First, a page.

Under the waves in the English Channel over the weekend, biologist Lizzie Daly came face to face with an enormous underwater denizen: a 5-foot-long barrel jellyfish.
Daly was diving near Cornwall, off the coast of the UK, with her colleague Dan Abbott, an underwater photographer. Abbott snapped a remarkable shot of the cream-colored, nearly translucent jelly; it was almost as big as Daly.
“It was breathtaking,” Daly, an ambassador for the United Kingdom’s Marine Conservation Society, told USA Today. “We had been diving for about half an hour, and out of the murky water was this single enormous jellyfish.”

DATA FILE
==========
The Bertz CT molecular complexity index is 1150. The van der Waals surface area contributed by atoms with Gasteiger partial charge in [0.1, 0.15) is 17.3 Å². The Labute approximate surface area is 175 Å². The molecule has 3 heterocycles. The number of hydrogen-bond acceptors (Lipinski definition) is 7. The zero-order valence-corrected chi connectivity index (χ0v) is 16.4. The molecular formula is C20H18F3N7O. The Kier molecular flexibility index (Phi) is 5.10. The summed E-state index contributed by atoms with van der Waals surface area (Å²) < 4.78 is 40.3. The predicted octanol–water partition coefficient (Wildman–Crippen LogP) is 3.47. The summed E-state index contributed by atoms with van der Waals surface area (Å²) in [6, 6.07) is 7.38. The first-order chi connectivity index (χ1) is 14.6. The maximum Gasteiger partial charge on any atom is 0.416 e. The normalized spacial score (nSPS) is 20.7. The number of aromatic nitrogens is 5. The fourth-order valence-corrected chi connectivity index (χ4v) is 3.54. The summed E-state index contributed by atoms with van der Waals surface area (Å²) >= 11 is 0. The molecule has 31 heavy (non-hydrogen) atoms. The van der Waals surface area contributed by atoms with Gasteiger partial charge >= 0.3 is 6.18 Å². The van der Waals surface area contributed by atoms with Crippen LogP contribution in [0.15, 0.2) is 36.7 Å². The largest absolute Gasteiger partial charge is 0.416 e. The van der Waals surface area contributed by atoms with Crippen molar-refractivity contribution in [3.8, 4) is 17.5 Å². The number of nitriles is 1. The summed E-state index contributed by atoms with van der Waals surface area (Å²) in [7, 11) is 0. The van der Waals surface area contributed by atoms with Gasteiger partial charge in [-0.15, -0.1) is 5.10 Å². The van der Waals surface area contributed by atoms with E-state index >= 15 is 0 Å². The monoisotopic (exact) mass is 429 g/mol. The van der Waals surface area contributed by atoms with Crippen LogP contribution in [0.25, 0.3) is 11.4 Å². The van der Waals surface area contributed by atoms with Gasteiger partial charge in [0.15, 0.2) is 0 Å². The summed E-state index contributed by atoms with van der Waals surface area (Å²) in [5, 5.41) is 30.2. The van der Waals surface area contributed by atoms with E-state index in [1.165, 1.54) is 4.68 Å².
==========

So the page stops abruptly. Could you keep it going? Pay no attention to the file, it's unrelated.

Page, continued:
The jellyfish, whose scientific name is Rhizostoma pulmo, is generally harmless and commonly seen during the summer across waters in the UK, as well as the Mediterranean, Adriatic, and Black Seas.
It’s largest jellyfish species found in Britain, nut this particular specimen was bigger than any Daly or Abbott had seen before.
“I’ve never seen a barrel fish or any jellyfish that big,” Daly said in a video that she and Abbott produced about the encounter for Wild Ocean Week. “It was the size of my body.”
Typically, barrel jellies’ mushroom-shaped, domed ends (called bells) can reach 3 feet in diameter. The animal can weigh up to 77 pounds.
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SOURCE: Business Insider, Aylin Woodward